LANSING, N.Y. — Concept plans first revealed to the village of Lansing planning board on Monday night show what may be the the newest addition to Tompkins County’s senior housing offerings – a community of cottages for those who want to age in place.
The multi-phase, multi-year project, proposed by local developer and landlord Beer Properties in conjunction with Hunt Engineers, Architects and Surveyors, would be built on about 40 acres of vacant land east of the village hall off of Craft Road and Millcroft Lane. Originally, this land was slated to be later phases of the Millcroft home subdivision first laid out in the mid 2000s, but Millcroft never moved beyond its first phase of lots, which are mostly built out with high-end homes.
“These guys are big in Collegetown, but want to move in a different form of development,” said village of Lansing Code Enforcement Officer Adam Robbs. “They want to serve 55 and older. There’s a need for it here, people are only getting older, and they see downtown as less accessible. They hope these will be super-accessible and affordable, for empty-nesters.”
The units would be “patio homes“, a form of clustered housing where the grounds and roads are maintained through a homeowner’s association or similar collective management. Units would be one floor and 800 to 1200 square-feet, designed to allow aging-in-place, a more manageable price point, and some interior space but no so much that it becomes a burden for small senior households.
“What they’re looking at in the phase one, 24 units, those would be rentals, and then from there, dependent on the market, everything may remain similar or it may change. Because it’s a new concept, they’re kinda uncertain. As they put homes on the market, if they get picked up really quickly, and there’s a lot of positivity, they may continue throughout the site, or make changes. They are working on legal contracts to make later phases that may also have units for sale, but phase one will be just rentals.”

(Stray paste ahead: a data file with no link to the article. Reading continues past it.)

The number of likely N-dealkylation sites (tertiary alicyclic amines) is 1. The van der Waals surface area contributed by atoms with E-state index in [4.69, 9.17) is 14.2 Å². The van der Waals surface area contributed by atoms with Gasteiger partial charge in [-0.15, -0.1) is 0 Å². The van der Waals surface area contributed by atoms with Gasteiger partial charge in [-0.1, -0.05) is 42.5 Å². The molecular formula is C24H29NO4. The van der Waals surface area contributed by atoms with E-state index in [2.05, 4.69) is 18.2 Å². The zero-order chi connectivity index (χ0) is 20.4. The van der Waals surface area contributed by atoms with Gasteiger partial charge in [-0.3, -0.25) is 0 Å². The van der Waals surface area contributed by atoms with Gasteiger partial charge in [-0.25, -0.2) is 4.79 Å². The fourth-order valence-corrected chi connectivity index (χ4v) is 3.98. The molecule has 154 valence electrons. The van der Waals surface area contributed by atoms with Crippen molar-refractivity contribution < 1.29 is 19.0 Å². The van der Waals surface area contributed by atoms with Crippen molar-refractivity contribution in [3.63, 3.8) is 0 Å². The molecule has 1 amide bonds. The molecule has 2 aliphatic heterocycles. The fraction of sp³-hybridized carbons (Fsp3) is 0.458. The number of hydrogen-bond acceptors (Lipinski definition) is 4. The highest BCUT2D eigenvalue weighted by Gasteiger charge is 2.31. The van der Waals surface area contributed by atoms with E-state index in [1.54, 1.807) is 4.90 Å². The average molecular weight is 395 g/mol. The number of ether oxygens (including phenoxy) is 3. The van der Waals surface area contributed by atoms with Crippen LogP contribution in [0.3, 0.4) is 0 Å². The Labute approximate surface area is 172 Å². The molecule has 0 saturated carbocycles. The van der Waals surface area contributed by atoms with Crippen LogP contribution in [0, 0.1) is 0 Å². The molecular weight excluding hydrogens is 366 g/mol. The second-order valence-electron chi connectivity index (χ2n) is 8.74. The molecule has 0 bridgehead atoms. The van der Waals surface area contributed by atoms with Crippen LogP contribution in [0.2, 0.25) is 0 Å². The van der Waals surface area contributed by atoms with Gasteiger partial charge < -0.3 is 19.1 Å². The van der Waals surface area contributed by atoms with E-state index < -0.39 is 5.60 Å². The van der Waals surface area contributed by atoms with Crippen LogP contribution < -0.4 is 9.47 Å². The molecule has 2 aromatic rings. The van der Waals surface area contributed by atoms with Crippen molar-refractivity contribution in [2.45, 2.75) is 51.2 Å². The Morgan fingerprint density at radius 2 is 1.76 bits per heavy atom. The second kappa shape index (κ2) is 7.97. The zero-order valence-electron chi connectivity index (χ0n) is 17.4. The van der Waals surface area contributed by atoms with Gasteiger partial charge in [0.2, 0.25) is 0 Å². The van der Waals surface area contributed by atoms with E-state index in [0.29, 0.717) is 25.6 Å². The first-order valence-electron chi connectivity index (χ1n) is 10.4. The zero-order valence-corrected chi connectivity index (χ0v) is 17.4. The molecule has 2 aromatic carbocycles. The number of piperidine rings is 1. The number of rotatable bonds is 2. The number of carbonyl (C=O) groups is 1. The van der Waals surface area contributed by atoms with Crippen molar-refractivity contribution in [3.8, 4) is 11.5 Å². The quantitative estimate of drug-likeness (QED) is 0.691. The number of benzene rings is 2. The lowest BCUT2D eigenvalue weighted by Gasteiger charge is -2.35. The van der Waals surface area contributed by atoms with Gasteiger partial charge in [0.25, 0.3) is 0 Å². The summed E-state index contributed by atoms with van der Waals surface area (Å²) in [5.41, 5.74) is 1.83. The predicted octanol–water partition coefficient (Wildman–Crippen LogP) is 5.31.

As designed, the development would have an access road to individual homes/garages, while homes would face away from the street and towards landscaped walks and gardens in the middle of each home cluster. A community clubhouse with amenities such as an indoor pool would potentially be included in a later phase.
“They want to keep them small, maybe front porches, one-car garages, it’s really focused towards a ‘face forward’ community – the front of the living space is the rear of the house. These won’t be typical apartments, this is more of a community concept,” said Robbs. He said these types of developments were more common on the West Coast, and compared them to smaller pocket neighborhoods in Ithaca city, and the Boiceville Cottages development in Caroline.
As for the legal process of approvals, that’s a bit of a question. Robb says it may be a Planned Development Area, or it may be reviewed under the laws of the site’s current Medium-Density Residential (MDR) zoning. The MDR zoning would need to be amended, since it’s designed for individual homes on individual lots, not cluster housing with shared open space. The decision will be made by the village’s Board of Trustees at a later date.